Because both a complete molecule, Ag_{2}CO_{3},_{ }silver carbonate, and a component element found within this molecule, Ag, silver, are referenced in the given problem, a "component within" equality should be developed. Since all chemical information was provided in the form of elemental symbols and/or chemical formulas, the symbols "Ag_{2}CO_{3}" and "Ag" are directly incorporated into the secondary unit positions on the left and right sides, respectively, of the equality that is being developed. Finally, since the subscript for Ag, the particular element that is being considered in this problem, is a "2" in the chemical formula for the compound, Ag_{2}CO_{3}, a 2 is inserted into the numerical position on the right side of this "component within" equality, as shown below.

1 mol Ag_{2}CO_{3} = 2 mol Ag

## Applying "Component Within" Equalities as Conversion Factors

Once an appropriate "component within" equality has been developed, the information that it contains can be re-written in the form of a conversion factor, which can then be applied to bring about a desired unit transformation. As stated previously, the quantity containing the unit being canceled must be written in the *denominator *of a conversion factor. This will cause the given unit, which appears in a numerator, to be divided by itself, since the same unit appears in the denominator of the conversion factor. Since any quantity that is divided by itself "cancels," orienting the conversation factor in this way results in the elimination of the undesirable unit. However, remember that both components of the equalities that are developed within this chapter contain *two *units. Therefore, in order to achieve complete unit cancelation, a conversion factor that results in the *simultaneous *elimination of *both units* must be applied.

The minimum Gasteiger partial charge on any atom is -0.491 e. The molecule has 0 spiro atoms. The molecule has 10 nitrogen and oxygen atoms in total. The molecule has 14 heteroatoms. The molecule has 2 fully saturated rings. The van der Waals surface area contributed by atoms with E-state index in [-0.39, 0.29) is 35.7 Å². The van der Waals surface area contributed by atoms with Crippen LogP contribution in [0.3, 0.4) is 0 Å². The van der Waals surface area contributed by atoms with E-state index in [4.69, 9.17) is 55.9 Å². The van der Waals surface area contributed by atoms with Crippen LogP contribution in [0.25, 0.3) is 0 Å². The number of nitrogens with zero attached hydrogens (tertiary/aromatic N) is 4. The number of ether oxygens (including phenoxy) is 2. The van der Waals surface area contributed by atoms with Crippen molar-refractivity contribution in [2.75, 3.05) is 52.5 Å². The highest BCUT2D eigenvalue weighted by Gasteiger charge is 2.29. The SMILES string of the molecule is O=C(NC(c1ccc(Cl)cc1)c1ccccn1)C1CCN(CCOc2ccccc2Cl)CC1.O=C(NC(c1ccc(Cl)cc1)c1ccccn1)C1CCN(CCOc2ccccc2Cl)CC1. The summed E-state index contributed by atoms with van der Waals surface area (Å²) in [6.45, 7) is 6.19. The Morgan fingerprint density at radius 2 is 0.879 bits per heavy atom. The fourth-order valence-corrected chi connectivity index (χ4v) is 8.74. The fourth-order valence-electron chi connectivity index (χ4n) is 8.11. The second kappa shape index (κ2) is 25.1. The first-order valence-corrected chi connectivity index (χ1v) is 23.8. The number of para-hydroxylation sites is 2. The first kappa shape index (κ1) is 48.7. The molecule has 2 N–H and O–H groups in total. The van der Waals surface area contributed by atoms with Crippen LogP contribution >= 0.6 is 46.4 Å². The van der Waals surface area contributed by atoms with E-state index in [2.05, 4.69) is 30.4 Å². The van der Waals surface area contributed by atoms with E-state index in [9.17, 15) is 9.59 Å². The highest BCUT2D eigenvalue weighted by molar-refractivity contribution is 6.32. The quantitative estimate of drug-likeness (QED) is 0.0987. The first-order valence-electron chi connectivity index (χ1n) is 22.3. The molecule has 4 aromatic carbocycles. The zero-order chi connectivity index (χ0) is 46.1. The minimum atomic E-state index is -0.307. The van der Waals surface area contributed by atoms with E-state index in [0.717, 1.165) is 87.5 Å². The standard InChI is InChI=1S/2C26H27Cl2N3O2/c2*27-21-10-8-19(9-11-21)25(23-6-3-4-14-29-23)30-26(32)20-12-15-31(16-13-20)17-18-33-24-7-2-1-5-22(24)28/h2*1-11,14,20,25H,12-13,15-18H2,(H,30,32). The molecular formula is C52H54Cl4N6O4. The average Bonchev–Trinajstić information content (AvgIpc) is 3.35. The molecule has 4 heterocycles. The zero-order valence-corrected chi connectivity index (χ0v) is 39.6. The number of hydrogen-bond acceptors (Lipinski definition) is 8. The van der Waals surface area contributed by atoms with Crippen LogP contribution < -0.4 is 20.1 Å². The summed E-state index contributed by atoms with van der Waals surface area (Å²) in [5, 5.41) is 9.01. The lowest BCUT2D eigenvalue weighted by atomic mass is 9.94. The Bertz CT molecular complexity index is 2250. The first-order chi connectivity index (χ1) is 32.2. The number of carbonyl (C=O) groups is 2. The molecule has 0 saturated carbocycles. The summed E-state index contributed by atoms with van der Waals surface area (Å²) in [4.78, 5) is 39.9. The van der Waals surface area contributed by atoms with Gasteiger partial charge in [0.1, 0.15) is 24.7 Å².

For example, use a conversion factor based on the equality developed above for Ag to calculate how many moles of Ag are present in 11.5 moles of Ag_{2}CO_{3}.

As stated above, because both a complete molecule, Ag_{2}CO_{3},_{ }and a component element found within this molecule, Ag, are referenced in the given problem, a "component within" equality should be developed and applied to solve this problem. The equality that was generated based on the subscript information that corresponds to Ag in Ag_{2}CO_{3 }is replicated below.

1 mol Ag_{2}CO_{3} = 2 mol Ag

To create a conversion factor from this equality, the quantity on the left side of the equal sign is written in the numerator of a fraction, and the other quantity is written in the denominator. A second conversion factor can be developed by interchanging where each quantity is written, relative to the fraction bar. Both of the resultant conversion factors are shown below.

\( \dfrac{1 \text{ mol } \ce{Ag_2CO_3}}{2 {\text{ mol }} \text {Ag }} \) and \( \dfrac{2 {\text{ mol }} \text {Ag }}{1 \text{ mol } \ce{Ag_2CO_3}} \)

However, only one of these conversion factors will allow for the complete cancelation of the given unit, "moles of Ag_{2}CO_{3}," since *both *of the units that are being canceled must be written in the denominator of the conversion factor that should be applied to solve the given problem. Since the intent of this problem is to eliminate the unit "moles of Ag_{2}CO_{3}," the conversion factor on the right must be used. Therefore,

\( {11.5 \; \cancel{\rm{mol} \; \rm{Ag_2CO_3}}} \times\) \( \dfrac{2 \; \rm{mol} \; \rm{Ag}}{1 \; \cancel{\rm{mol} \; \rm{Ag_2CO_3}}}\)

The solution is calculated by multiplying the given number by the value in each numerator, and then dividing by the quantity in each denominator. Recall that, when using a calculator, each conversion factor should be entered in parentheses, * or* the "=" key should be used after

*division. In this case,*

*each*11.5 × (2 mol Ag ÷ 1) = 23 mol Ag ≈ 23.0 mol Ag

Finally, remember that the correct number of significant figures should be applied to any calculated quantity. Since the math involved in dimensional analysis is multiplication and division, the number of significant figures in each number being multiplied or divided must be counted, and the answer must be limited to the lesser count of significant figures. The numerical quantities within a "component within" equality are exact values, meaning that they are considered to have infinitely-many significant figures and will never limit the number of significant figures in a calculated answer. However, the given number, 11.5, is not exact, and its significant figures must be considered. As this value contains three significant figures, the final answer should be rounded to three significant digits, as shown above.